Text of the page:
The Ravens are set to take on the Denver Broncos at M&T Bank Stadium (Sunday, 1:00 p.m. ET).
*BR.com offers a look at Baltimore's next opponent. *
2009 Rankings* *
Total Offense – 9th (368.7 ypg) Total Defense – 2nd (262.5)
Rush Offense – 7th (132.7) Rush Defense – 3rd (79.7)
Pass Offense – 12th (236.0) Pass Defense – 8th (182.8)
Points Per Game – T17th (22.2) Points Per Game – 1st (1.0)
Sizing Them Up
The undefeated Broncos come to Baltimore surprisingly surging. They have a first-year head coach in the 32-year-old Josh McDaniels, they lost a Pro Bowl quarterback when they swapped Jay Cutler for Kyle Orton in the offseason and their defense was completely overhauled with eight new starters.
But now, Orton has emerged as one of the NFL's most-efficient signal-callers. He has thrown only one interception compared to nine touchdowns. That pick came against the New England Patriots when he threw a Hail Mary before halftime and Pats receiver Randy Moss of the hands team came down with the ball.
Orton has several targets in the passing game, but the leader is Brandon Marshall. At 6-foot-4, 230 pounds, Marshall is built solidly and has the ability to stretch defenses. Veteran Jabar Gaffney and speedy second-year man Eddie Royal each have 18 receptions, while tight end Tony Scheffler is another threat with two touchdown receptions.
On the ground, explosive rookie Knowshown Moreno handles the bulk of the carries behind the Broncos' talented offensive line, while Correll Buckhalter is a capable backup.
Defensively, Denver's 15th-ranked unit from 2008 has become one of the NFL's elite under former Ravens defensive coordinator Mike Nolan.
Nolan inserted several players who were backups last year and free agents, and now the Broncos are performing at a high level. The secondary is helmed by eight-time Pro Bowl cornerback Champ Bailey and seven-timer Brian Dawkins. Linebackers D.J. Williams and Andra Davis, a former Cleveland Brown, are quick sideline-to-sideline and hard hitters.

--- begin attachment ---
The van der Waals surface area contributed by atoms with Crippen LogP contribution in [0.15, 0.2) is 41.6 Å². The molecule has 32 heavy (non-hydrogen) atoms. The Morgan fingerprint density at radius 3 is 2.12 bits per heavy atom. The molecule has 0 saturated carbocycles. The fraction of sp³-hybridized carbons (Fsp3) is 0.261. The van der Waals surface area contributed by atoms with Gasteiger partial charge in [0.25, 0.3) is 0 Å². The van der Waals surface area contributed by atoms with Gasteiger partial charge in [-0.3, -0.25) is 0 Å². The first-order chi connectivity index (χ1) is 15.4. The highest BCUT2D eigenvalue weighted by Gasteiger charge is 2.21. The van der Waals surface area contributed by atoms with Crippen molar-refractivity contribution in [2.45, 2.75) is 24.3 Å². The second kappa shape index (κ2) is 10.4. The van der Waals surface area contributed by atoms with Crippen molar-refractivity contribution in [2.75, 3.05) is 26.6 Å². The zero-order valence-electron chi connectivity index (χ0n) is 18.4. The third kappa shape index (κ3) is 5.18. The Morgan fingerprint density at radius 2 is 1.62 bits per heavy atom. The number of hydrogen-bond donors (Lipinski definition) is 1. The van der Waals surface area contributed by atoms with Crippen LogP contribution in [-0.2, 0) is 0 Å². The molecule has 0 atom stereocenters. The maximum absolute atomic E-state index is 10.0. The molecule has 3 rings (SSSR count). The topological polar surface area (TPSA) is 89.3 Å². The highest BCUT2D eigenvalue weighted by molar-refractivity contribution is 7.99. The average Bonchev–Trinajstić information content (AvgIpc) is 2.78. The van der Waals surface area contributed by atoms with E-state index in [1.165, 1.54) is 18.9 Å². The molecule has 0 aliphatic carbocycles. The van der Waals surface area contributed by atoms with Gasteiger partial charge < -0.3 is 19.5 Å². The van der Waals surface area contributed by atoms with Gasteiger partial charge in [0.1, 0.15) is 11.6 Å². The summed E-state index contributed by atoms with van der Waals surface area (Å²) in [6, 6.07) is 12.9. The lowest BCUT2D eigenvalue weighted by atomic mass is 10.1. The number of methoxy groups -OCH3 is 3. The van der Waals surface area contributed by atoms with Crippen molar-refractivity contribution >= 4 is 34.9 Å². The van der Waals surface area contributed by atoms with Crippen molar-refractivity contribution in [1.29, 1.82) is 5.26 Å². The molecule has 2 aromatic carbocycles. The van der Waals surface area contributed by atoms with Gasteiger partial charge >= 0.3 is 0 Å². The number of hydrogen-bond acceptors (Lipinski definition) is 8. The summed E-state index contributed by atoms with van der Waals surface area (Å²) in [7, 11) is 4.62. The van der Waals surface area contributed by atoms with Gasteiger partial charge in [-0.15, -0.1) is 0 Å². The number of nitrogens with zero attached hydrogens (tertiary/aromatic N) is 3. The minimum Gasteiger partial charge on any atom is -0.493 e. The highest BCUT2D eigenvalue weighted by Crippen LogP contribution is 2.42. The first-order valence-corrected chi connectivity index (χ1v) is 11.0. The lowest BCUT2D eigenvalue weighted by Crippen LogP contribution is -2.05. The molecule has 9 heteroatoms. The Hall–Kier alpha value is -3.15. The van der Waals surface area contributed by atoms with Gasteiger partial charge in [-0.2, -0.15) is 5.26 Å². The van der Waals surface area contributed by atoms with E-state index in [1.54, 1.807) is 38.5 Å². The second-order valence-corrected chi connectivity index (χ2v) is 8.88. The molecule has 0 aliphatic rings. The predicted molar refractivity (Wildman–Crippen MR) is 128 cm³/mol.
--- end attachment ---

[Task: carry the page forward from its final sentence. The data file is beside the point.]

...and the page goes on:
And then there is NFL sack leader Elvis Dumervil, whose 10 sacks paces the league. The short and stocky Dumervil uses his size to get under blockers and get to the quarterback.
What's Up?* *
Zach Eisendrath of DenverBroncos.com writes that it's pretty cold in Denver, an area that received multiple feet of snow this week, so the Broncos had to change their practices.
"In an effort to get in the most effective preparation possible prior to Sunday's Week 8 matchup with the Ravens, the Broncos have moved both their Wednesday and Thursday practices to an indoor facility down the road from their Dove Valley headquarters."
And Lindsay H. Jones from the Denver Post doesn't think the switch has affected the team.
"The Front Range blizzard moved the Broncos' practices indoors for the second consecutive day, but the change in location hasn't taken the edge off the team's practices."
The Post's Jeff Legwold writes that Orton had a rough day but was still able to pull out a win the last time he played the Ravens.
"On Oct. 23, 2005, Orton was 15-of-29 passing for 145 yards and a touchdown in 10-6 win over the Ravens. Reed and Ravens defensive lineman Kelly Gregg were the only players who started for the Ravens in that '05 game that Orton will see across from him Sunday."
Offensive – After a disgruntled offseason and a preseason suspension, Marshall has continued the dominance he's shown over the past two years. With 29 grabs for 332 yards and four touchdowns, Marshall is well on his way to his third consecutive 100-catch season. If he does that, he would be the first person in club history – and third in league history – to top the century mark three straight years.
Defensive – Dumervil somehow slipped to the fourth round of the 2006 draft, but he is now nearly unstoppable. At 5-foot-11, 248 pounds, Dumervil might not seem big, but he can easily get under the opposition and speed around the blocker. He reached 10 sacks after only six games, the second-fastest rate since they became an official statistic in 1982.
WR Eddie Royal